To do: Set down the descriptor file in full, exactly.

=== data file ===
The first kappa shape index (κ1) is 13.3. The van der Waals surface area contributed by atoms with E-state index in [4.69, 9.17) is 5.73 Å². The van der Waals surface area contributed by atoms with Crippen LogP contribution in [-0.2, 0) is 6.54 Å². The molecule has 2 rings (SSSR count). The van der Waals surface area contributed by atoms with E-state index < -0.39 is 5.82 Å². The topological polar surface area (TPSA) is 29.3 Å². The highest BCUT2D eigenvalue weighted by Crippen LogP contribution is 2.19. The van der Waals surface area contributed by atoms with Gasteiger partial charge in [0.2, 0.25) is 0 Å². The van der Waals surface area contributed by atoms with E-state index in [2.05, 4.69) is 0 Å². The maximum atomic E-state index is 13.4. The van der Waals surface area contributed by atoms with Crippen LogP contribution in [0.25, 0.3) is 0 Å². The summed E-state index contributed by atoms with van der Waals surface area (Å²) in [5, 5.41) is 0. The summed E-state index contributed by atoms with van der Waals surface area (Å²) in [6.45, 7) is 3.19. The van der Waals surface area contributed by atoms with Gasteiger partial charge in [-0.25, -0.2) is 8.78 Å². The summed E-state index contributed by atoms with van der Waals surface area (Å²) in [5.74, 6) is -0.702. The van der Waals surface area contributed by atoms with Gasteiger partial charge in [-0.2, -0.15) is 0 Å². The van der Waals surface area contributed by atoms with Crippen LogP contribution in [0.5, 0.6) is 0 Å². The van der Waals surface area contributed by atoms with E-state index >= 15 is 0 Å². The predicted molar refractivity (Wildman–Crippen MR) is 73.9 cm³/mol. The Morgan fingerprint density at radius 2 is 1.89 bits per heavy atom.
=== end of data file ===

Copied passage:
The first kappa shape index (κ1) is 13.3. The van der Waals surface area contributed by atoms with E-state index in [4.69, 9.17) is 5.73 Å². The van der Waals surface area contributed by atoms with Crippen LogP contribution in [-0.2, 0) is 6.54 Å². The molecule has 2 rings (SSSR count). The van der Waals surface area contributed by atoms with E-state index < -0.39 is 5.82 Å². The topological polar surface area (TPSA) is 29.3 Å². The highest BCUT2D eigenvalue weighted by Crippen LogP contribution is 2.19. The van der Waals surface area contributed by atoms with Gasteiger partial charge in [0.2, 0.25) is 0 Å². The van der Waals surface area contributed by atoms with E-state index in [2.05, 4.69) is 0 Å². The maximum atomic E-state index is 13.4. The van der Waals surface area contributed by atoms with Crippen LogP contribution in [0.25, 0.3) is 0 Å². The summed E-state index contributed by atoms with van der Waals surface area (Å²) in [5, 5.41) is 0. The summed E-state index contributed by atoms with van der Waals surface area (Å²) in [6.45, 7) is 3.19. The van der Waals surface area contributed by atoms with Gasteiger partial charge in [-0.25, -0.2) is 8.78 Å². The summed E-state index contributed by atoms with van der Waals surface area (Å²) in [5.74, 6) is -0.702. The van der Waals surface area contributed by atoms with Gasteiger partial charge in [-0.2, -0.15) is 0 Å². The van der Waals surface area contributed by atoms with Crippen LogP contribution in [0.5, 0.6) is 0 Å². The van der Waals surface area contributed by atoms with E-state index >= 15 is 0 Å². The predicted molar refractivity (Wildman–Crippen MR) is 73.9 cm³/mol. The Morgan fingerprint density at radius 2 is 1.89 bits per heavy atom.